So on with the wildlife. The first surprise was the lack of raptors. A few Common Buzzards and Kestrels joined only by a single Honey Buzzard and a couple of Marsh Harriers (one hunting the airport in Italy). A tantalising view of an all dark falcon while driving strongly suggested Eleanora's Falcon but that was it. On the other hand it quickly became clear that one of the most conspicuous birds was to be Jay but otherwise birds seen casually from the road were few. We did manage a couple of Hoopoes and Turtle Doves though.

Our base at Rovinj had quite a few Scop's Owls, a Little Owl and the expected Common Swifts, Swallows, Starlings, Great Tits, Starlings, Magpies, Blackbirds, Collared Doves and Serins. Oddly no Black Redstarts here or elsewhere but one of the region's commonest bird, Nightingale, was singing near the apartment (as well as just about everywhere else). The garden was crawling with Wall Lizards as well:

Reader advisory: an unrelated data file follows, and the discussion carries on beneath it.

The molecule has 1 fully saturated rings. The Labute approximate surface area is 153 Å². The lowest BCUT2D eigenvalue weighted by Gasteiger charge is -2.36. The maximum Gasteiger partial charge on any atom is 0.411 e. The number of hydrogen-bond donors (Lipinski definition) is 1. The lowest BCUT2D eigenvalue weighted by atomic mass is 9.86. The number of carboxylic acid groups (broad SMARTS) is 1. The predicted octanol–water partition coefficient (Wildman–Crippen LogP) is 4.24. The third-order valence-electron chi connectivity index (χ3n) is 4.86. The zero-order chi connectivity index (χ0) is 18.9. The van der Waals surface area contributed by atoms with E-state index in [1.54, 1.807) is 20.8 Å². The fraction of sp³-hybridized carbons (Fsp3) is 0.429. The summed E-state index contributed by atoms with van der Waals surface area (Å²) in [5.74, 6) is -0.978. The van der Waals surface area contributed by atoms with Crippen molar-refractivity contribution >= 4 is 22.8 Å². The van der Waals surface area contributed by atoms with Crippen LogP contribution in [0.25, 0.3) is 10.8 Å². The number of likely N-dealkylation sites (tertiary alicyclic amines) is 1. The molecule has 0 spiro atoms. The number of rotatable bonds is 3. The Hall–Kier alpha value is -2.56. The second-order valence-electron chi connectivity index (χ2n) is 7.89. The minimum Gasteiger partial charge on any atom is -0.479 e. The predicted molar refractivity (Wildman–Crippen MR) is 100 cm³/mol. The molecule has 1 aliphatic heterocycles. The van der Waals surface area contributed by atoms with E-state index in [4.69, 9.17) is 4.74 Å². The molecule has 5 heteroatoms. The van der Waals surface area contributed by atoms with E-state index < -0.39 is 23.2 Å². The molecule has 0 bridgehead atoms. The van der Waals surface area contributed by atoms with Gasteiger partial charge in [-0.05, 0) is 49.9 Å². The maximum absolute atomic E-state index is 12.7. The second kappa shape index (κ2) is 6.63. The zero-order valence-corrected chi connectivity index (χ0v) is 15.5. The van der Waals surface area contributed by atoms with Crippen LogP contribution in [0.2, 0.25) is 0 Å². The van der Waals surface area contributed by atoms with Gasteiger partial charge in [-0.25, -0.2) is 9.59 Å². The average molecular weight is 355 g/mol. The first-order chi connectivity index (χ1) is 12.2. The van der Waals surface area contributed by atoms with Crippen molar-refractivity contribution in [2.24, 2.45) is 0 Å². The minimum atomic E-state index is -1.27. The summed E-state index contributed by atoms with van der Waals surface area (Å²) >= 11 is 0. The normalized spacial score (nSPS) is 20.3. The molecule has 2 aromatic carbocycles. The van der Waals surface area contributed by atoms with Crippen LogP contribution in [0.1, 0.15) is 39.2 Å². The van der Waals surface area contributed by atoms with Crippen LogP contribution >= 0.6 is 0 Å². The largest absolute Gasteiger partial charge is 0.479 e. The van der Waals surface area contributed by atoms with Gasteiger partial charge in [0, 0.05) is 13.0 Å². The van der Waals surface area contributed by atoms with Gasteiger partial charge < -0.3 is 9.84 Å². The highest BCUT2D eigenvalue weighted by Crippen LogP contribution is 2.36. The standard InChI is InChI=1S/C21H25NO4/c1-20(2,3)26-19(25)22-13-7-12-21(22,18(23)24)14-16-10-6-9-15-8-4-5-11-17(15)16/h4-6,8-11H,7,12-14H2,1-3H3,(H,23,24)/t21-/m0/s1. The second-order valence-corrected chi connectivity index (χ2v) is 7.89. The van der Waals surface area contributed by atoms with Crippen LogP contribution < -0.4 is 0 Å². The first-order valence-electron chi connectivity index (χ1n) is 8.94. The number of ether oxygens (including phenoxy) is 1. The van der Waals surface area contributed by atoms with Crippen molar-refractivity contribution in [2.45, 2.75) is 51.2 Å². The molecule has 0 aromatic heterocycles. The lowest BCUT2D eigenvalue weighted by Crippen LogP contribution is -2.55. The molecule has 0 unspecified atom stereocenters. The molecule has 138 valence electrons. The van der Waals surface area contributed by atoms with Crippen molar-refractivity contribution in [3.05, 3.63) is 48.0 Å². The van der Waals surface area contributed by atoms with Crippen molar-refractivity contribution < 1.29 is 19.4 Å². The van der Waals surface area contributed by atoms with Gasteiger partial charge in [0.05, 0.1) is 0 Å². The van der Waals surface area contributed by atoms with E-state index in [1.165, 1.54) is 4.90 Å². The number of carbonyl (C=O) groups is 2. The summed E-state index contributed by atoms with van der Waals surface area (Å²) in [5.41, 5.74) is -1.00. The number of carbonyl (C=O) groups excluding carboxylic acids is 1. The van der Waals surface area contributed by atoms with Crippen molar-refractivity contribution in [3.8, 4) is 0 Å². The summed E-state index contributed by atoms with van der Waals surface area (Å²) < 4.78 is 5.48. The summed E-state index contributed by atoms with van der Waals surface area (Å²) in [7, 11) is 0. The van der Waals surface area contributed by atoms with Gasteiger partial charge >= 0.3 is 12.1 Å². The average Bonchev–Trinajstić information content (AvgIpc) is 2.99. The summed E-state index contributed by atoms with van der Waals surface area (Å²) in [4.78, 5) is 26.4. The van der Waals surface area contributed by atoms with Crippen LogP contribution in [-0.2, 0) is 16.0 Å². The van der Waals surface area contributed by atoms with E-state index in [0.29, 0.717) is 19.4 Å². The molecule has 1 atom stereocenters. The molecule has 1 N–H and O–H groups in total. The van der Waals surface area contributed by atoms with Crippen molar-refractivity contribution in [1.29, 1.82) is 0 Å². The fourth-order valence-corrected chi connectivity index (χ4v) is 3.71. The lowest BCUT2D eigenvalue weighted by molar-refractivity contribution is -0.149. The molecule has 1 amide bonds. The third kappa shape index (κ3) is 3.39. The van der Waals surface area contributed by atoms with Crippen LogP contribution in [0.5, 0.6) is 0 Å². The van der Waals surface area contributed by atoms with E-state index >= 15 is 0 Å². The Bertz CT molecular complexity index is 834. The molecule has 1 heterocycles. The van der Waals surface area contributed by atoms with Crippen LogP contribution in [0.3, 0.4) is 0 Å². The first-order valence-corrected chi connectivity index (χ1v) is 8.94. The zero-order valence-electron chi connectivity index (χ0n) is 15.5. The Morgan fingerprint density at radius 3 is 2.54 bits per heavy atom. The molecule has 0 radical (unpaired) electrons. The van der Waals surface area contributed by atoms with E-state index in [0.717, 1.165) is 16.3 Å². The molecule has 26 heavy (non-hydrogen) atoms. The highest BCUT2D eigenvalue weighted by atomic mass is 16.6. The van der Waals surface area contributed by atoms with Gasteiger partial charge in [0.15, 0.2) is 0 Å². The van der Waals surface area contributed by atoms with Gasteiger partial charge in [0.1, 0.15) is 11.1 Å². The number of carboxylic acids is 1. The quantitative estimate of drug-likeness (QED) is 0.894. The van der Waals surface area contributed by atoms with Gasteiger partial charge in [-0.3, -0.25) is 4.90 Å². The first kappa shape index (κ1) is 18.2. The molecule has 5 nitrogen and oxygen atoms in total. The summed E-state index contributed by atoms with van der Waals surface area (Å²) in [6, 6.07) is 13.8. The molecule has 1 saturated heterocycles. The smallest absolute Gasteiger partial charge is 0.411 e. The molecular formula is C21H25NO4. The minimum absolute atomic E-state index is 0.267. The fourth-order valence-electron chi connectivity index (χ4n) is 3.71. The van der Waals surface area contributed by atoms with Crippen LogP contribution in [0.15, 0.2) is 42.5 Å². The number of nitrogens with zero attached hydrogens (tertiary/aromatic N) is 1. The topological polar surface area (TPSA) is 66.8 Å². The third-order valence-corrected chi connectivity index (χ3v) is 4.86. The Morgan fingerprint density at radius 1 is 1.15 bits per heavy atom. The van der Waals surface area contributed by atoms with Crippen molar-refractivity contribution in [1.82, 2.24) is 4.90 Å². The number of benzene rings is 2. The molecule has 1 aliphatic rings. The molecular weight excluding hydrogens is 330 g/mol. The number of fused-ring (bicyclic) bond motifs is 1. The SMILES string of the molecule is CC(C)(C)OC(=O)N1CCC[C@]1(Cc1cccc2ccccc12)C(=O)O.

Common Wall Lizard Podarcis muralis

Pula and Kap Kemenjak

So, Pula is a must see. The Roman Arena (6th largest in the world) is well preserved and also a haven for more wall lizards:

Common Wall Lizard Podarcis muralis

After that I fancied the southernmost tip of the Istrian peninsular and this proved a good move. The place was hopping with birds. Earlier rain had brought down a few migrants starting with flocks of Swifts and hirundines, including a couple of Red-rumped Swallows, a male Redstart, then small flocks of Bee-eaters overhead and a few Northern Wheatears on the shore. Probable breeders included a singing Subalpine Warbler, several Red-backed Shrikes, Melodious Warblers, a single Western Bonelli's Warbler, Blackcaps, Cirl and Corn Buntings.

Red-backed Shrike Lanius collurio

Cirl Bunting Emberiza cirlus

This was also a very flowery place with many orchids and some Wall butterflies (my orchid id skills are best described as shaky so treat with caution):

Bertoloni's Bee Orchid Ophrys bertolonii

Butterfly Orchid Anacamptis papilionacea

The Mirna River